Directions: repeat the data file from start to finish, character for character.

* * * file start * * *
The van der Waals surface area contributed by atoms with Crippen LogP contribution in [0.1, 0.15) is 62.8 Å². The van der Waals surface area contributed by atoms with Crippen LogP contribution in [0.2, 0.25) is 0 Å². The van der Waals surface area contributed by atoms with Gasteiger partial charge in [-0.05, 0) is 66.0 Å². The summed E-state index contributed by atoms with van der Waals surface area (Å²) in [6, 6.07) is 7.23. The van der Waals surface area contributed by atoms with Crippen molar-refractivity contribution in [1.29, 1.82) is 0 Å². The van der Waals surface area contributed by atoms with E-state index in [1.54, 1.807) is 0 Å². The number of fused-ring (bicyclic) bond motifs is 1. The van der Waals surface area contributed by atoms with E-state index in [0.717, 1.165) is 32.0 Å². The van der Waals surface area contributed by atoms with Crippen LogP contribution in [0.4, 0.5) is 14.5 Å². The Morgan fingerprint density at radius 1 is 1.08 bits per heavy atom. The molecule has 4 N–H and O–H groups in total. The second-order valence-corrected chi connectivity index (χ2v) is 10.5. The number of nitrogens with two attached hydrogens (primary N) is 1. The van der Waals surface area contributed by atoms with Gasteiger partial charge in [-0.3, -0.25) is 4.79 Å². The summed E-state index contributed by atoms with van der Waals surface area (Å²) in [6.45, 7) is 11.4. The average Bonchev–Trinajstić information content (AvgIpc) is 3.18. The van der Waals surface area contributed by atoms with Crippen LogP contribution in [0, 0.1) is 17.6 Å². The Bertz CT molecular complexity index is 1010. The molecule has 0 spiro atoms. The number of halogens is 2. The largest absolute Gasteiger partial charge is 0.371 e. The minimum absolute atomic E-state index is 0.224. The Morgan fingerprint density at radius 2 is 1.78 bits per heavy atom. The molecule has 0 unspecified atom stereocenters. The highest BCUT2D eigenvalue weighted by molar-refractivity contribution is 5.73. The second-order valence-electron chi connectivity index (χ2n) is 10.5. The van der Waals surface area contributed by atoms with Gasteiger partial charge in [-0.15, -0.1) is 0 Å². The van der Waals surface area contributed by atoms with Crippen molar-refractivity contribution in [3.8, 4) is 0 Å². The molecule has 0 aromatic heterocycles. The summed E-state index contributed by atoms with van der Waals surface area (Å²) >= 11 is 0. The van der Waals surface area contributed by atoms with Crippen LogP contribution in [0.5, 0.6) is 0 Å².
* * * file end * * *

The van der Waals surface area contributed by atoms with Crippen LogP contribution in [0.1, 0.15) is 62.8 Å². The van der Waals surface area contributed by atoms with Crippen LogP contribution in [0.2, 0.25) is 0 Å². The van der Waals surface area contributed by atoms with Gasteiger partial charge in [-0.05, 0) is 66.0 Å². The summed E-state index contributed by atoms with van der Waals surface area (Å²) in [6, 6.07) is 7.23. The van der Waals surface area contributed by atoms with Crippen molar-refractivity contribution in [1.29, 1.82) is 0 Å². The van der Waals surface area contributed by atoms with E-state index in [1.54, 1.807) is 0 Å². The number of fused-ring (bicyclic) bond motifs is 1. The van der Waals surface area contributed by atoms with E-state index in [0.717, 1.165) is 32.0 Å². The van der Waals surface area contributed by atoms with Crippen LogP contribution in [0.4, 0.5) is 14.5 Å². The Morgan fingerprint density at radius 1 is 1.08 bits per heavy atom. The molecule has 4 N–H and O–H groups in total. The second-order valence-corrected chi connectivity index (χ2v) is 10.5. The number of nitrogens with two attached hydrogens (primary N) is 1. The van der Waals surface area contributed by atoms with Gasteiger partial charge in [-0.3, -0.25) is 4.79 Å². The summed E-state index contributed by atoms with van der Waals surface area (Å²) in [6.45, 7) is 11.4. The average Bonchev–Trinajstić information content (AvgIpc) is 3.18. The van der Waals surface area contributed by atoms with Crippen LogP contribution in [0, 0.1) is 17.6 Å². The Bertz CT molecular complexity index is 1010. The molecule has 0 spiro atoms. The number of halogens is 2. The largest absolute Gasteiger partial charge is 0.371 e. The minimum absolute atomic E-state index is 0.224. The Morgan fingerprint density at radius 2 is 1.78 bits per heavy atom. The molecule has 0 unspecified atom stereocenters. The highest BCUT2D eigenvalue weighted by molar-refractivity contribution is 5.73. The second-order valence-electron chi connectivity index (χ2n) is 10.5. The van der Waals surface area contributed by atoms with Gasteiger partial charge in [-0.15, -0.1) is 0 Å². The van der Waals surface area contributed by atoms with Crippen molar-refractivity contribution in [3.8, 4) is 0 Å². The molecule has 0 aromatic heterocycles. The summed E-state index contributed by atoms with van der Waals surface area (Å²) >= 11 is 0. The van der Waals surface area contributed by atoms with Crippen LogP contribution in [0.5, 0.6) is 0 Å².